Etsy Shop · How to's

Putz (Miniature) Houses

Hello Everyone!  Are you keeping busy?  It’s such a surreal time – sometimes it feels like the clock has stopped ticking all together and then at other moments I’m think I just got up and the day has already gone and I’m not sure what I got accomplished today.

Okay, that’s not going to work for me…time to make myself a bit more accountable for each day during this crisis and make sure that I’m still making the most of life whether it’s taking my daily dog walks and enjoying the outdoors regardless of weather and social circumstance, or working in my craft room creating something new or replacing something that has sold, or listing in my shop and making new blogs.  No more slacking!

Today’s offer is Putz Houses.  There’s quite a bit of info regarding the ‘history’ of Putz houses but in a nut shell:  These little houses became popular holiday decor (particularly Christmas) around the mid 1920’s.  Japan made most of the miniature houses for the American market and they ranged from individual houses that you could collect and create small villages with or there were house ornaments for the tree.  Germany may have been responsible for the name as “(very loosely translated) putzen = decorate or putzing = taking your time to decorate”, and Germany is known for their miniature house offerings, too.

These tiny houses are in many of our Christmas memories and cherished Putz House collections are passed down from one generation to the next.


Here we go with my first Putz House creation in this group of projects.  I’m calling this one Evergreen House because the paper I used here has a collection of different evergreen sprigs popular during the Christmas Holidays.  I’m especially pleased with how my first attempt came out.

This house and the other three houses I’ll be showing are in thanks to Tim Holtz and Sizzix, who’ve designed and produced a variety of dies, both steel and thinlets, that you can mix and match the die cut pieces so that you can make quite a few different houses just by adding or leaving off things like porches, dormers, second story additions, etc.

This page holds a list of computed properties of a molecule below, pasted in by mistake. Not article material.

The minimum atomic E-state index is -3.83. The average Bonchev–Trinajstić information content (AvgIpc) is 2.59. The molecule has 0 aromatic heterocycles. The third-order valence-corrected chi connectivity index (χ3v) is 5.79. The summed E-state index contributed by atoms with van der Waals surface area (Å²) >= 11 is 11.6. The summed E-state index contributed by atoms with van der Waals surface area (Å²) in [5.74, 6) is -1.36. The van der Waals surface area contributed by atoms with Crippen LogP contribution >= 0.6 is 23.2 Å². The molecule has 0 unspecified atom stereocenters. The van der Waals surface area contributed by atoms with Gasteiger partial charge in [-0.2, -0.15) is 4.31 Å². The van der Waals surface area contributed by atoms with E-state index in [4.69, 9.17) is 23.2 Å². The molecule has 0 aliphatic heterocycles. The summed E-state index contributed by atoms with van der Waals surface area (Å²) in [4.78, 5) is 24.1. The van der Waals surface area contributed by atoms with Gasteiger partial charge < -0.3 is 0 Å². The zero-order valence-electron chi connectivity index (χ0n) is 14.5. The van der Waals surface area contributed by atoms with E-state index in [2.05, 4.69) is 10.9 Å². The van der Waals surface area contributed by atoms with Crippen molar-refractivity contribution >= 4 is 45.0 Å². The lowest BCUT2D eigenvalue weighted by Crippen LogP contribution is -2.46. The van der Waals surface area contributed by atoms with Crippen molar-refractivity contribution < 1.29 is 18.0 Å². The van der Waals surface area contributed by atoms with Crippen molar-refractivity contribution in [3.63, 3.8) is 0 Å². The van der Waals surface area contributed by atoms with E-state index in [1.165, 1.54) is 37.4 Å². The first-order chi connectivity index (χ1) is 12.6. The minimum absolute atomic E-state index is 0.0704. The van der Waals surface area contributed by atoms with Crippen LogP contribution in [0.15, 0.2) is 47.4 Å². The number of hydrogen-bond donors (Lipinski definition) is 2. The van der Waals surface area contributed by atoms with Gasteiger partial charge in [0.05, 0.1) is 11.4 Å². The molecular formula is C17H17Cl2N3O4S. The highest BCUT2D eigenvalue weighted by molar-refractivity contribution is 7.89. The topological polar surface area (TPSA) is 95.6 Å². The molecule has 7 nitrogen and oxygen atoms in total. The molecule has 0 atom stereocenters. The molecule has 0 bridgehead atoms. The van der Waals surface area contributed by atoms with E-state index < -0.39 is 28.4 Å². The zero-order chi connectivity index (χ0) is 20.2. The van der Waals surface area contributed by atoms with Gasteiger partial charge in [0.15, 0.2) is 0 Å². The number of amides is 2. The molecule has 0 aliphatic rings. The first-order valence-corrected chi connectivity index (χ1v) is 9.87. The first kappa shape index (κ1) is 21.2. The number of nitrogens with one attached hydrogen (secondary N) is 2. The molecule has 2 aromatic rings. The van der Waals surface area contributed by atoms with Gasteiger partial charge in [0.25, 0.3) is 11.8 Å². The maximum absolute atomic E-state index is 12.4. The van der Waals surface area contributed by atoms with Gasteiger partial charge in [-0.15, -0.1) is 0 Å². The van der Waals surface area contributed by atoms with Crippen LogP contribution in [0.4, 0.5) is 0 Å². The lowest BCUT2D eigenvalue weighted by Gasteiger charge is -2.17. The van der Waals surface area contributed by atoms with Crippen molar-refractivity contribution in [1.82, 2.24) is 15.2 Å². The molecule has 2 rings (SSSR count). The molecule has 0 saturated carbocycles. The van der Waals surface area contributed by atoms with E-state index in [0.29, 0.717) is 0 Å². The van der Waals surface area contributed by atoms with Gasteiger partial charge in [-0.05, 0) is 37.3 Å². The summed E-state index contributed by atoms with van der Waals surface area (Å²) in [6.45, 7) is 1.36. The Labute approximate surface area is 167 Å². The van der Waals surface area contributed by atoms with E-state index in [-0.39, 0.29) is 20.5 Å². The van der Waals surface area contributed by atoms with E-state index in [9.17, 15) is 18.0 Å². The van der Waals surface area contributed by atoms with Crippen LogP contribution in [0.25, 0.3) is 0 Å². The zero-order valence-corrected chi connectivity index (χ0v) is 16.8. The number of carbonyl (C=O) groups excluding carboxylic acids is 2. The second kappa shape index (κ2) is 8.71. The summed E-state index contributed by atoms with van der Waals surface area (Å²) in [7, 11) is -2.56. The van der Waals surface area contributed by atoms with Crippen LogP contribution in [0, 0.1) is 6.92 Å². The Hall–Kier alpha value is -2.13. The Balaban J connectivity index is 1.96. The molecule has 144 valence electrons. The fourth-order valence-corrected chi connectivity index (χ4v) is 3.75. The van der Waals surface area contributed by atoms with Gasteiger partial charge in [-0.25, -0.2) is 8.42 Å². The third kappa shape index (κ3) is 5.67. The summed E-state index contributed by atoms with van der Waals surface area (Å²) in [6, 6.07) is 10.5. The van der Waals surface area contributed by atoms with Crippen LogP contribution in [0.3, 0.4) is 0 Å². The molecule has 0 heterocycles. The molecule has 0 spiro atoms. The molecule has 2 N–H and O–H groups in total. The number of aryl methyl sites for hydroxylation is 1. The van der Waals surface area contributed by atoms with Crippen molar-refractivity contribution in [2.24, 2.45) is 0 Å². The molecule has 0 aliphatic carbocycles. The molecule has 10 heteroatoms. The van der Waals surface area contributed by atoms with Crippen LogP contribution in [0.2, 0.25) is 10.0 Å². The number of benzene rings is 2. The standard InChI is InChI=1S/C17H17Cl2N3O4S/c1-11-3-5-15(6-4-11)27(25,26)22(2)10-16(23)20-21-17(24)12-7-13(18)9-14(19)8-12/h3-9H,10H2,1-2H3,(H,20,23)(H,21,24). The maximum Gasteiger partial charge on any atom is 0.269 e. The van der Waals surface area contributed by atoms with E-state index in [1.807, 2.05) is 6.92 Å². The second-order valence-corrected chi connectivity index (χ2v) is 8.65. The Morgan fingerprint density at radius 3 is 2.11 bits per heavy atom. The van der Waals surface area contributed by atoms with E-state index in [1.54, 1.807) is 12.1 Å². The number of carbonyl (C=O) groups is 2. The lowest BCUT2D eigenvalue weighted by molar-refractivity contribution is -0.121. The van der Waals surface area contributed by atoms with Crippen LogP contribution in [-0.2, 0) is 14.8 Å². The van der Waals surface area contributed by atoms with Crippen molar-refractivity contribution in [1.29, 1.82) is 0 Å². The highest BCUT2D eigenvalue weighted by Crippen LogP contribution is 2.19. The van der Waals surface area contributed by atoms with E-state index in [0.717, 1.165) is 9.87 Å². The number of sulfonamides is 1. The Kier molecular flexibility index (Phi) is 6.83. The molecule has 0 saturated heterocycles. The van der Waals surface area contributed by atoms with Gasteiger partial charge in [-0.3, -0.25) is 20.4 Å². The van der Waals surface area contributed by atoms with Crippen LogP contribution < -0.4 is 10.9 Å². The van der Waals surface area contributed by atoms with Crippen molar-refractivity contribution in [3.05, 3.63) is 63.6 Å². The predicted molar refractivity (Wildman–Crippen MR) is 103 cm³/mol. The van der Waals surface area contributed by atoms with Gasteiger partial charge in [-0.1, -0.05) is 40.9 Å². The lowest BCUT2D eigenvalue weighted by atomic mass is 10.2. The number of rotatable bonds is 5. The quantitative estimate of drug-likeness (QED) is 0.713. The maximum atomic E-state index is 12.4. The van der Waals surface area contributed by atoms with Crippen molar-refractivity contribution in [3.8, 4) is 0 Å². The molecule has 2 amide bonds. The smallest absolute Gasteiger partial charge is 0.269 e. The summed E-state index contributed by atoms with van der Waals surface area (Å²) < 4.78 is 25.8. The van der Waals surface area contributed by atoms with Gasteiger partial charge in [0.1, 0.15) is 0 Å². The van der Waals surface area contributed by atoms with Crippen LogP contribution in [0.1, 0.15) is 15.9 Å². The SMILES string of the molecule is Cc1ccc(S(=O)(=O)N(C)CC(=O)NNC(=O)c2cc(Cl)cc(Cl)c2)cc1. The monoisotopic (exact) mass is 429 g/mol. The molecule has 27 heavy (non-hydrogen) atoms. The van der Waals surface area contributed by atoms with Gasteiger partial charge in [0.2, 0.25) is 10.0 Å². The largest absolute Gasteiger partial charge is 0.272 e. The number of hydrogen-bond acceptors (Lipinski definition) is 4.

I’m going to show you most of the steps I went through to make Evergreen House.  If I’ve missed showing something that you have questions about just put those in this blog’s comments and I’ll try to clarify the missing details.


This is the Sizzix Bigz XL die #660992 Village Dwelling.  I will use this ‘base’ house to make three of these Putz house projects.



This is Sizzix Bigz L die #661591 Village Manor.  I’ll use parts from this die in conjunction with the Village Dwelling die to make my Evergreen House.



I prefer to use chipboard over heavy craft paper for my house projects.  Here I’ve cut out the two house pieces and the roof section.  I’ve also sponge smudged all the edges with Archival Coffee ink.


Once I had the lower section glued together using Aleene’s, I ran the paper that I wanted for the walls through the die cutter and glued it on. I painted and edged the extended entry way and window pieces before I put them on the house.



Remember, you can save yourself a lot of paper, especially when you’re cutting the wall covering pieces, if you pre-cut the paper to just cover the area you need for that section of wall.


Also, before I added the paper die cuts to the house walls, I added the window ‘glass’.  This is acetate, which you can buy or you can upcycle some of those plastic pieces like vegetable containers, sealed product coverings, etc. that normally wind up in your recycle bin!